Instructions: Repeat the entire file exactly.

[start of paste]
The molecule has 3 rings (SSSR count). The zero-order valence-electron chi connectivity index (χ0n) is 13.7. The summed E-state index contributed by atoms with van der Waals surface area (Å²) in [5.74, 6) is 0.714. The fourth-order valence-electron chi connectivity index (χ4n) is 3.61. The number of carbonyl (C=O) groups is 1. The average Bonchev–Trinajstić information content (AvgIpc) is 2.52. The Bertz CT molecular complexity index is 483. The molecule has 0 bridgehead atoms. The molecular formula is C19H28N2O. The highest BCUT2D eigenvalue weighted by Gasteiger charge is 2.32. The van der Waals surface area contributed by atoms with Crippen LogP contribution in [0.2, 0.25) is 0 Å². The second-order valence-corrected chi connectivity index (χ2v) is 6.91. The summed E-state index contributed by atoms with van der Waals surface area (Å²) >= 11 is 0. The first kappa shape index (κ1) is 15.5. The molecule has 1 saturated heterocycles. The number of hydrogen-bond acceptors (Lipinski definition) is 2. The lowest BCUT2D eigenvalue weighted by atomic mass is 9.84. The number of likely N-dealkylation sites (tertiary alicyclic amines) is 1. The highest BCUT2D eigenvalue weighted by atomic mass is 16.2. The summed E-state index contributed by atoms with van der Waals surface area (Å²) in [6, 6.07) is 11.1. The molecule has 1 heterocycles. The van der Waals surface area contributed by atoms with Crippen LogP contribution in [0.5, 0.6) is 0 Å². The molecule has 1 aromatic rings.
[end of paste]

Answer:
The molecule has 3 rings (SSSR count). The zero-order valence-electron chi connectivity index (χ0n) is 13.7. The summed E-state index contributed by atoms with van der Waals surface area (Å²) in [5.74, 6) is 0.714. The fourth-order valence-electron chi connectivity index (χ4n) is 3.61. The number of carbonyl (C=O) groups is 1. The average Bonchev–Trinajstić information content (AvgIpc) is 2.52. The Bertz CT molecular complexity index is 483. The molecule has 0 bridgehead atoms. The molecular formula is C19H28N2O. The highest BCUT2D eigenvalue weighted by Gasteiger charge is 2.32. The van der Waals surface area contributed by atoms with Crippen LogP contribution in [0.2, 0.25) is 0 Å². The second-order valence-corrected chi connectivity index (χ2v) is 6.91. The summed E-state index contributed by atoms with van der Waals surface area (Å²) >= 11 is 0. The first kappa shape index (κ1) is 15.5. The molecule has 1 saturated heterocycles. The number of hydrogen-bond acceptors (Lipinski definition) is 2. The lowest BCUT2D eigenvalue weighted by atomic mass is 9.84. The number of likely N-dealkylation sites (tertiary alicyclic amines) is 1. The highest BCUT2D eigenvalue weighted by atomic mass is 16.2. The summed E-state index contributed by atoms with van der Waals surface area (Å²) in [6, 6.07) is 11.1. The molecule has 1 heterocycles. The van der Waals surface area contributed by atoms with Crippen LogP contribution in [0.5, 0.6) is 0 Å². The molecule has 1 aromatic rings.